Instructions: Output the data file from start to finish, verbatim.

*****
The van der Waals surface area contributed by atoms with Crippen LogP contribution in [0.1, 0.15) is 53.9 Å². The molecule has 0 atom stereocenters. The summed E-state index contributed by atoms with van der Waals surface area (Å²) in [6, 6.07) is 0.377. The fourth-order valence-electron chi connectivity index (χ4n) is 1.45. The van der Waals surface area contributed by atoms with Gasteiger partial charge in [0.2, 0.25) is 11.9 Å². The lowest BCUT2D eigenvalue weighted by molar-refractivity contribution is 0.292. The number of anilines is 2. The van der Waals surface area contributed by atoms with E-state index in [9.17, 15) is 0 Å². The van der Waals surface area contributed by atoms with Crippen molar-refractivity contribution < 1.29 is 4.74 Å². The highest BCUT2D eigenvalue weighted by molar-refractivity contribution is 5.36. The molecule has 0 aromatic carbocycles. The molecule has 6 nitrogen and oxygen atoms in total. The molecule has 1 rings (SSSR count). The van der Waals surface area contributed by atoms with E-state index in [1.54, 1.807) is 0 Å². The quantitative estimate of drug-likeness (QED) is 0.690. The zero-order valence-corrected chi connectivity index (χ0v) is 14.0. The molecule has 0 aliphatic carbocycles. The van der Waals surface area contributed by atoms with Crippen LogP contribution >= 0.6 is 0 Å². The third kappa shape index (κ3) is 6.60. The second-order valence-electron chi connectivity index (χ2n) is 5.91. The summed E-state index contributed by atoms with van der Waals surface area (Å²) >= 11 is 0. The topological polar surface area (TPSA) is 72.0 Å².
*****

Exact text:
The van der Waals surface area contributed by atoms with Crippen LogP contribution in [0.1, 0.15) is 53.9 Å². The molecule has 0 atom stereocenters. The summed E-state index contributed by atoms with van der Waals surface area (Å²) in [6, 6.07) is 0.377. The fourth-order valence-electron chi connectivity index (χ4n) is 1.45. The van der Waals surface area contributed by atoms with Gasteiger partial charge in [0.2, 0.25) is 11.9 Å². The lowest BCUT2D eigenvalue weighted by molar-refractivity contribution is 0.292. The number of anilines is 2. The van der Waals surface area contributed by atoms with E-state index in [9.17, 15) is 0 Å². The van der Waals surface area contributed by atoms with Crippen molar-refractivity contribution < 1.29 is 4.74 Å². The highest BCUT2D eigenvalue weighted by molar-refractivity contribution is 5.36. The molecule has 0 aromatic carbocycles. The molecule has 6 nitrogen and oxygen atoms in total. The molecule has 1 rings (SSSR count). The van der Waals surface area contributed by atoms with E-state index in [1.54, 1.807) is 0 Å². The quantitative estimate of drug-likeness (QED) is 0.690. The zero-order valence-corrected chi connectivity index (χ0v) is 14.0. The molecule has 0 aliphatic carbocycles. The van der Waals surface area contributed by atoms with Crippen LogP contribution >= 0.6 is 0 Å². The third kappa shape index (κ3) is 6.60. The second-order valence-electron chi connectivity index (χ2n) is 5.91. The summed E-state index contributed by atoms with van der Waals surface area (Å²) >= 11 is 0. The topological polar surface area (TPSA) is 72.0 Å².